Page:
Does Microsoft Own Android?

Want to manufacture and bring a Google (Nasdaq: GOOG  ) Android device into the market? You're going to have to stop by Microsoft's (Nasdaq: MSFT  ) patent toll -- or should I say "troll?" -- booth before you head down the treacherous road to go head-to-head with Apple's (Nasdaq: AAPL  ) iPad and Amazon.com's (Nasdaq: AMZN  ) Kindle Fire.

It's yesterday's news that Microsoft collects royalties from Android devices. Yet what most likely don't realize is how deeply Mr. Softy has its hands in the jar at this point, after the company's efforts have been snowballing and its list of licensees continues to grow, with Compal Electronics as the latest addition. The number of companies that have signed on the dotted line is now up to 10, with a handful additionally still in patent litigation. Here they are in chronological order:

  1. HTC -- April 27, 2010
  2. General Dynamics (NYSE: GD  ) Itronix -- June 27, 2011
  3. Velocity Micro -- June 29, 2011
  4. Onkyo -- June 30, 2011
  5. Wistron -- July 5, 2011
  6. ViewSonic -- Sept. 8, 2011
  7. Acer -- Sept. 8, 2011
  8. Samsung -- Sept. 28, 2011
  9. Quanta Computer -- Oct. 13, 2011
  10. 0.   Compal Electronics -- Oct. 23, 2011

You may not be familiar with some of these manufacturers, while others are household names. These licensing agreements now cover more than half of all Android devices. On top of that, Microsoft is still dueling with Barnes & Noble (NYSE: BKS  ) , Foxconn, Inventec, and Motorola Mobility (NYSE: MMI  ) .

HTC was the first to ink an agreement, but you'll notice that the rest have all caved within the past few months. Although no financial terms are disclosed, Samsung likely caught a break by agreeing to beef up its support of Windows Phone. Quanta is notable since it is the maker of Research In Motion's (Nasdaq: RIMM  ) PlayBook as well as the Kindle Fire.

Goldman Sachs has estimated that the average royalty per device is between $3 and $6, and that the Redmond giant stands to collect roughly $444 million over the next year. Other estimates have been as high as $10 per Samsung and HTC device, so this figure could even end up higher.

Google CEO Larry Page is understandably peeved by the whole situation but feels Microsoft's trolling ways may end up backfiring since the tolls may "alienate" the same OEM partners that it is enslaving while it also needs them to support Windows Phone. In contrast, the Samsung deal shows that the royalty negotiations might just be the perfect leverage to coax manufacturers onto the Mango train.

  • Add Microsoft to your Watchlist to see if it grows its list of Android slaves.

Fool contributor Evan Niu owns shares of Apple and Amazon.com, but he holds no other position in any company mentioned. Check out his holdings and a short bio. The Motley Fool owns shares of Apple, General Dynamics, Microsoft, and Google. Motley Fool newsletter services have recommended buying shares of Microsoft, Apple, Google, and Amazon.com and creating bull call spread positions in Apple and Microsoft. Try any of our Foolish newsletter services free for 30 days. We Fools don't all hold the same opinions, but we all believe that considering a diverse range of insights makes us better investors. The Motley Fool has a disclosure policy.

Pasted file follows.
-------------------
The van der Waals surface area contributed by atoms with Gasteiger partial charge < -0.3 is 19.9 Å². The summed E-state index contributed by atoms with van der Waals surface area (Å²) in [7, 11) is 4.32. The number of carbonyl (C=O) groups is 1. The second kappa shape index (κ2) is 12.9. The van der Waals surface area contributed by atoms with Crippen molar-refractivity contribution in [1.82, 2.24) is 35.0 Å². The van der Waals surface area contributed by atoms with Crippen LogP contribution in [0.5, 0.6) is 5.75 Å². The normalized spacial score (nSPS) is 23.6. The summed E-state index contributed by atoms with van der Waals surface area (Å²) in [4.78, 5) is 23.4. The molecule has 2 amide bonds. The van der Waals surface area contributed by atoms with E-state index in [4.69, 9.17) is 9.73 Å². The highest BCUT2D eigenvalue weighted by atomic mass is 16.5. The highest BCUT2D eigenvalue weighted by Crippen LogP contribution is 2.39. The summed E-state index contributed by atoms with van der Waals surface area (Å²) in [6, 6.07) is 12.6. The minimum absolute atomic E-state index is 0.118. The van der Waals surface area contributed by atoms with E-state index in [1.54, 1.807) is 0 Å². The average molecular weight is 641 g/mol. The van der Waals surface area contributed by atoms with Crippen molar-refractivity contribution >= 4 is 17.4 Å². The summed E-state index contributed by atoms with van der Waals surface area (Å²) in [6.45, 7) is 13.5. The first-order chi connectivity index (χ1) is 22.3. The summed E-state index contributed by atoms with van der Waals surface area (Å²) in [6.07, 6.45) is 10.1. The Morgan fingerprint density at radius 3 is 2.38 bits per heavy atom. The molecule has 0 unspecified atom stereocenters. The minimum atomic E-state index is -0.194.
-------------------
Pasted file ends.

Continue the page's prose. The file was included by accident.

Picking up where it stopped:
Read/Post Comments (3) | Recommend This Article (7)

Comments from our Foolish Readers

Help us keep this a respectfully Foolish area! This is a place for our readers to discuss, debate, and learn more about the Foolish investing topic you read about above. Help us keep it clean and safe. If you believe a comment is abusive or otherwise violates our Fool's Rules, please report it via the Report this Comment Report this Comment icon found on every comment.

  • Report this Comment On October 24, 2011, at 11:42 PM, Oldfool103 wrote:

    These companies are just living off of the proceeds of criminal behavior. It is time to go after the big dog in this family.

  • Report this Comment On October 25, 2011, at 2:18 PM, CluckChicken wrote:

    The whole patent law system needs to be updated because there are just way too many of these types of actions and lawsuits.

    Will say this one though is not nearly as bad as Apple claiming that they hold the patent on common jestures for touch screens.

  • Report this Comment On October 25, 2011, at 3:45 PM, TheDumbMoney wrote:

    When a tiny manufacturer settles against a big bad toller, it's patent trolling.

    But when huge numbers of major manufacturers, including HTC and Samsung, all capable of funding massive litigation, all settle with one company, then the chances are the law was on that company's side, and the technology/patents were stolen. Or the behavior of the licensees is at best dangerously close to the line....

    I'm both an MSFT and a GOOG long, and MSFT was probably right on this one.

Add your comment.

Sponsored Links

Leaked: Apple's Next Smart Device
(Warning, it may shock you)
The secret is out... experts are predicting 458 million of these types of devices will be sold per year. 1 hyper-growth company stands to rake in maximum profit - and it's NOT Apple. Show me Apple's new smart gizmo!

DocumentId: 1575900, ~/Articles/ArticleHandler.aspx, 10/20/2014 7:43:29 AM

Report This Comment

Use this area to report a comment that you believe is in violation of the community guidelines. Our team will review the entry and take any appropriate action.

Sending report...


Advertisement